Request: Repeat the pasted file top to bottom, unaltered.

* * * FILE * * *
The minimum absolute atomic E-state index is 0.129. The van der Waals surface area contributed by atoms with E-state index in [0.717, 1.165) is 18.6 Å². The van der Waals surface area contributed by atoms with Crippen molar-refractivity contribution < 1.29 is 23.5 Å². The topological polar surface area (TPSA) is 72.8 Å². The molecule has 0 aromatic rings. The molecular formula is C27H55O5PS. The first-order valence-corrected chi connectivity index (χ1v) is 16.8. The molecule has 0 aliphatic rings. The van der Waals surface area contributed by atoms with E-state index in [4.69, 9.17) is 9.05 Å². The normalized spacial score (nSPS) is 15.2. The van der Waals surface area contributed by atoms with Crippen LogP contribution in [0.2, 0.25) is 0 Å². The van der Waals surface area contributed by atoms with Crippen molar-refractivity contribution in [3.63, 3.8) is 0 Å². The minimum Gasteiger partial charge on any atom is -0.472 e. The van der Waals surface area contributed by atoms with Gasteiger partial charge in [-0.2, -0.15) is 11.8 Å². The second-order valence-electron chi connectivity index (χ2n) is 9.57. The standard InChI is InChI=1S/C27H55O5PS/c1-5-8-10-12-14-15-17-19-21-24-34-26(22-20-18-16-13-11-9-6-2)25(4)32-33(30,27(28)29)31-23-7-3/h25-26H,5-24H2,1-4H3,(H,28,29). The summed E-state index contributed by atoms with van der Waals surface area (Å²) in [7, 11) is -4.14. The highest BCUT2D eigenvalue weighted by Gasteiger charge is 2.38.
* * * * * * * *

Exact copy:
The minimum absolute atomic E-state index is 0.129. The van der Waals surface area contributed by atoms with E-state index in [0.717, 1.165) is 18.6 Å². The van der Waals surface area contributed by atoms with Crippen molar-refractivity contribution < 1.29 is 23.5 Å². The topological polar surface area (TPSA) is 72.8 Å². The molecule has 0 aromatic rings. The molecular formula is C27H55O5PS. The first-order valence-corrected chi connectivity index (χ1v) is 16.8. The molecule has 0 aliphatic rings. The van der Waals surface area contributed by atoms with E-state index in [4.69, 9.17) is 9.05 Å². The normalized spacial score (nSPS) is 15.2. The van der Waals surface area contributed by atoms with Crippen LogP contribution in [0.2, 0.25) is 0 Å². The van der Waals surface area contributed by atoms with Crippen molar-refractivity contribution in [3.63, 3.8) is 0 Å². The minimum Gasteiger partial charge on any atom is -0.472 e. The van der Waals surface area contributed by atoms with Gasteiger partial charge in [-0.2, -0.15) is 11.8 Å². The second-order valence-electron chi connectivity index (χ2n) is 9.57. The standard InChI is InChI=1S/C27H55O5PS/c1-5-8-10-12-14-15-17-19-21-24-34-26(22-20-18-16-13-11-9-6-2)25(4)32-33(30,27(28)29)31-23-7-3/h25-26H,5-24H2,1-4H3,(H,28,29). The summed E-state index contributed by atoms with van der Waals surface area (Å²) in [7, 11) is -4.14. The highest BCUT2D eigenvalue weighted by Gasteiger charge is 2.38.